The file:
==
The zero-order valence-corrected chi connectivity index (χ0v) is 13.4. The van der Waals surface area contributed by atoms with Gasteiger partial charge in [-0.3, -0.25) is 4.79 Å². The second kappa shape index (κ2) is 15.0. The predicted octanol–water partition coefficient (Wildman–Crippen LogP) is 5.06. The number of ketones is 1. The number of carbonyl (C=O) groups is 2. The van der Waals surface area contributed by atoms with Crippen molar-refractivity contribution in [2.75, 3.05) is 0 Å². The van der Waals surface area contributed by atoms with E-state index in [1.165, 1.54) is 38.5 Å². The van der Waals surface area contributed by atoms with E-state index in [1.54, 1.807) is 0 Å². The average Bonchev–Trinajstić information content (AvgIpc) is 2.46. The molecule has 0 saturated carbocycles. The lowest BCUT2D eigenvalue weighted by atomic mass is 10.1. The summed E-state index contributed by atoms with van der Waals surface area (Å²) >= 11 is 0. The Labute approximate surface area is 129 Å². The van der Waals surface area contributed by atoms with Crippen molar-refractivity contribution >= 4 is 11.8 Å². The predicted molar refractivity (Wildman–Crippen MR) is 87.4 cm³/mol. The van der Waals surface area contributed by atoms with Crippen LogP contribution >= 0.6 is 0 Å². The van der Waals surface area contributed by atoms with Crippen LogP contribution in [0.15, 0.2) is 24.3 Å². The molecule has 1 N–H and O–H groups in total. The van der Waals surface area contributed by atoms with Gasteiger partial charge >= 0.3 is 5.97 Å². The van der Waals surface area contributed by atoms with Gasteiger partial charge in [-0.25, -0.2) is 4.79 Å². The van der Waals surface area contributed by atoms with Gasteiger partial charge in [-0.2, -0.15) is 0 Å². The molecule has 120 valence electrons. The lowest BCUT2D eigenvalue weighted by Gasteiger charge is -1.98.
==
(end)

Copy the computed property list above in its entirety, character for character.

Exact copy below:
The zero-order valence-corrected chi connectivity index (χ0v) is 13.4. The van der Waals surface area contributed by atoms with Gasteiger partial charge in [-0.3, -0.25) is 4.79 Å². The second kappa shape index (κ2) is 15.0. The predicted octanol–water partition coefficient (Wildman–Crippen LogP) is 5.06. The number of ketones is 1. The number of carbonyl (C=O) groups is 2. The van der Waals surface area contributed by atoms with Crippen molar-refractivity contribution in [2.75, 3.05) is 0 Å². The van der Waals surface area contributed by atoms with E-state index in [1.165, 1.54) is 38.5 Å². The van der Waals surface area contributed by atoms with E-state index in [1.54, 1.807) is 0 Å². The average Bonchev–Trinajstić information content (AvgIpc) is 2.46. The molecule has 0 saturated carbocycles. The lowest BCUT2D eigenvalue weighted by atomic mass is 10.1. The summed E-state index contributed by atoms with van der Waals surface area (Å²) >= 11 is 0. The Labute approximate surface area is 129 Å². The van der Waals surface area contributed by atoms with Crippen molar-refractivity contribution >= 4 is 11.8 Å². The predicted molar refractivity (Wildman–Crippen MR) is 87.4 cm³/mol. The van der Waals surface area contributed by atoms with Crippen LogP contribution >= 0.6 is 0 Å². The van der Waals surface area contributed by atoms with Crippen LogP contribution in [0.15, 0.2) is 24.3 Å². The molecule has 1 N–H and O–H groups in total. The van der Waals surface area contributed by atoms with Gasteiger partial charge >= 0.3 is 5.97 Å². The van der Waals surface area contributed by atoms with Gasteiger partial charge in [-0.25, -0.2) is 4.79 Å². The van der Waals surface area contributed by atoms with Gasteiger partial charge in [-0.2, -0.15) is 0 Å². The molecule has 120 valence electrons. The lowest BCUT2D eigenvalue weighted by Gasteiger charge is -1.98.